They have been working on that since then but there was some push back from the community during Kilo. Part of the community (included myself) felt that Glance was not the right place to do it. To some extent this was related to Glance being a simple image service and Artifacts were way more than that. Without going into the details of why and how these discussions happened, we found ourselves discussing again, at the Liberty summit, what the future of Glance would be. The resolution of this discussion is summarized in this email.
In other words, the work around artifacts will be merged in Glance's code base and it'll be exposed as part of an experimental V3 API. Or, as Jesse Cook put it in that thread, Artifacts is the technical implementation of Glance's V3, which is no more than an object API.
Now, what's important about the above is not the experimental V3 but the radical change in the type of API that Glance will expose. It'll go from being an images API to being an objects API. The resource type, properties and API are completely different.
The images API - v1 and v2 - will still be supported and the transition to v3 will not happen in L. It'll be material for the M summit.
I'll be dedicating time myself to this migration. That is, we'll have a dedicate set of people working on moving images to artifacts in the future and making sure existing deployments remain untouched. I'll be also working closely with the DefCore team to provide the required info about this transition.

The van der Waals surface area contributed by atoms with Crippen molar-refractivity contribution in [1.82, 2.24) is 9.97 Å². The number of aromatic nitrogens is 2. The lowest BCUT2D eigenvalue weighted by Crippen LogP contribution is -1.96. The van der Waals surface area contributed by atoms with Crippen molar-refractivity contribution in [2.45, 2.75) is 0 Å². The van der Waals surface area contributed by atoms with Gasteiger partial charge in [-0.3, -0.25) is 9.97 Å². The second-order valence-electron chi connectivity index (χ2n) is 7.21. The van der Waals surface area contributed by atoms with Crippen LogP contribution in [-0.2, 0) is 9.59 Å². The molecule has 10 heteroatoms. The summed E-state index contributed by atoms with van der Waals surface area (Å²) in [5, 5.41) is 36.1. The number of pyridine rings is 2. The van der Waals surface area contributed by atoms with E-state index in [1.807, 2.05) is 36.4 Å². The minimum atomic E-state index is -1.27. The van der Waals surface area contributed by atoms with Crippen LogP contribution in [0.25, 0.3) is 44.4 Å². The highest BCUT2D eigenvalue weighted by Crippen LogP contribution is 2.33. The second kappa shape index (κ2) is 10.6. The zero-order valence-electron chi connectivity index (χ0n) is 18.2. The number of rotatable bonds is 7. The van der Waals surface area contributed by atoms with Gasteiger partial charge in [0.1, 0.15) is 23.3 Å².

However, I'd like to encourage people, at least during the L cycle, to keep considering Glance as an Image Service until the experimental V3 API has been released and the team decides to completely moves towards a fully objects API.
This change is huge and it'll require time, lots of tests, even more discussions and some other changes that are not technical at all. Fun times ahead.
CIS -> SearchLight
The CIS (Catalog Index Service) side of Glance announced during the summit that they'll split out off of Glance into its own project to satisfy not only Glance's needs but many other project's needs. Therefore, expect glance to shrink a bit from this side but don't be to happy, it'll get fatter as soon as the v3 machinery gets going.
CIS folks have done an amazing job and they deserve all the best and glory for it.
Definitely not least important but certainly less controversial.
We also had sessions for topics like:
- Optimize image's cache (link)
- Image's uploads (link)
- Support for OVF (link)
- Research on a NoSQL database driver (link)
- Image Signing and Encryption (link)
If you're interested in any of the above, please, do not hesitate to jump into *#[email protected]` and ask about them.
Unfortunately, I wasn't able to attend as many Oslo sessions as I'd have liked. The discussions above and other commitments took part of the time I had scheduled for Oslo and well, there are always overlaps.
However, there are many interesting things for Oslo and I highly encourage you to look into the etherpads and ask questions.
Personally, I'll dedicating more time to oslo.messaging during Liberty than other parts of it. We'll see.Tweet
Hi. I’m Flavio Percoco (a.k.a flaper87), and I’m a Software Engineer at Red Hat, where I spend my days working on OpenStack, speaking at conferences. In my spare time I contribute to Rust, write, read, surf, travel, smoke my coffee and drink my pipe.